2011 Calder Trophy winner Jeff Skinner may be the most accomplished rookie in Carolina Hurricanes history, the progress made by several prospects this year—including some at the NHL level—makes this current crop of prospects intriguing and promising.
Slowly but surely, the Carolina has added depth to their organization, largely due to their success drafting after the first round in recent years. All but one of the Hurricanes’ five first-round picks from the last six drafts has graduated from the prospect ranks, but the team still manages to have an impressive list of young players thanks to the emergence of several prospects.
20. (12) Brendan Woods, LW, 5.5 B
Drafted 5th round, 129th overall, 2012
Woods has taken a step back this season in offensive production after a breakthrough AHL campaign in 2014-15 that saw him score 13 goals, add 17 assists and finish with 101 penalty minutes in 68 games. The big winger (6’4, 201 pounds) hasn’t had as much success this year, managing 18 points (eight goals and 10 assists) through 53 games.
But the numbers aren’t everything for Woods: his size is a dimension lacking in much of Carolina’s system, and when he’s willing to play a physical game and keep his feet moving he has the makings of a solid energy player. His three-game audition following the 2016 trade deadline was mostly pedestrian—the highlight was a predictable fight in his second shift with noted tough guy Chris Neil after the Senators jumped out to an early lead—but with confidence and consistency, he could be a fourth-line NHLer.
19. (NR) Brody Sutter, C/RW, 5.5 B
Drafted 7th round, 193rd overall, 2011
A member of the noted Sutter family and son of Duane, Brody Sutter is also a fourth-line option down the road for Carolina. Sutter is rangy (6’5, 205 pounds) and plays with the defense-first mentality required of a depth forward. Now in his fourth professional season, Sutter has added some scoring punch to his repertoire (12 goals last season, 11 through 63 games this year), but if he makes his mark in the NHL it will be as an energy player and penalty killer.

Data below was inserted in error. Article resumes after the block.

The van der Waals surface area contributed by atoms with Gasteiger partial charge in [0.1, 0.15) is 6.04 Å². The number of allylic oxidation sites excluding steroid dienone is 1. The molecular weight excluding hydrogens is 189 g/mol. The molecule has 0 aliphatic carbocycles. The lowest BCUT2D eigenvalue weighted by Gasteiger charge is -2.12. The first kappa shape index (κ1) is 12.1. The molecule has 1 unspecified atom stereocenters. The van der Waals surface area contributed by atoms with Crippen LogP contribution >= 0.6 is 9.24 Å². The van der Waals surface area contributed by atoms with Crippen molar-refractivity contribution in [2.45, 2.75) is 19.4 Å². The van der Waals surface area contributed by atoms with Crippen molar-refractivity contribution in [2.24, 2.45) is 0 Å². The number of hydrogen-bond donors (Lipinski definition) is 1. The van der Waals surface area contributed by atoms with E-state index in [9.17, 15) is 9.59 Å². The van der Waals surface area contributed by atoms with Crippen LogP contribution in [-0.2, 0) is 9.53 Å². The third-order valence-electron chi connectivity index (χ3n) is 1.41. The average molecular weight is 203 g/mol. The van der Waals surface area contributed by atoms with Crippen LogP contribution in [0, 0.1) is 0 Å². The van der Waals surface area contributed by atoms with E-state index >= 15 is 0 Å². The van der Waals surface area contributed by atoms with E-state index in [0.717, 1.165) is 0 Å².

Like last season, Sutter has gotten a post-trade deadline look with the Hurricanes as they try and establish which players can contribute down the road. Sutter was held without a point in the first three games of his recall and reassigned but was promoted again ahead of the team’s March 24 game in Columbus.
18. (20) David Cotton, C, 7.0 D
Drafted 6th round, 169th overall, 2015
Cotton is your prototypical late-round project. He has the size and skill to be successful down the road, but he is a raw player who has yet to play beyond the USHL level. That said, he has been productive for Waterloo this year, registering 15 goals and 29 points through 46 games.
Cotton (6’3, 200 pounds) will head to Boston College next season, which should make for a good assessment of where his development is compared to his peers from the 2015 class.
Saarela was the lone player acquired from the Rangers in exchange for Carolina captain Eric Staal. The deal also included two second round picks, but Saarela is the one concrete asset for now.
The Finnish center was once considered a top-15 pick in the 2015 draft but slid to the Rangers late in the third round. The 2015-16 season has been his most productive, with him ranking near the top of Assat Pori (Liiga) in scoring with 33 points in 51 games, including a team-high 20 goals through March 23.
Saarela was also a key cog for gold medal-winning Finland at the World Juniors, where he had four goals and three assists in seven games but was often overshadowed by the team’s top line, which was centered by fellow Canes prospect Sebastian Aho. Saarela has the makings of a second- or third-line scorer, but consistency and effort should determine whether or not he makes it.
16. (NR) Andrew Poturalski, C, 6.5 C
Signed as a free agent, March 2016
After a sophomore season that saw him rank among the NCAA’s top scorers earn a finalist spot for the Hobey Baker Award, the undrafted Poturalski opted to forgo his final two collegiate seasons and sign a two-year deal with Carolina.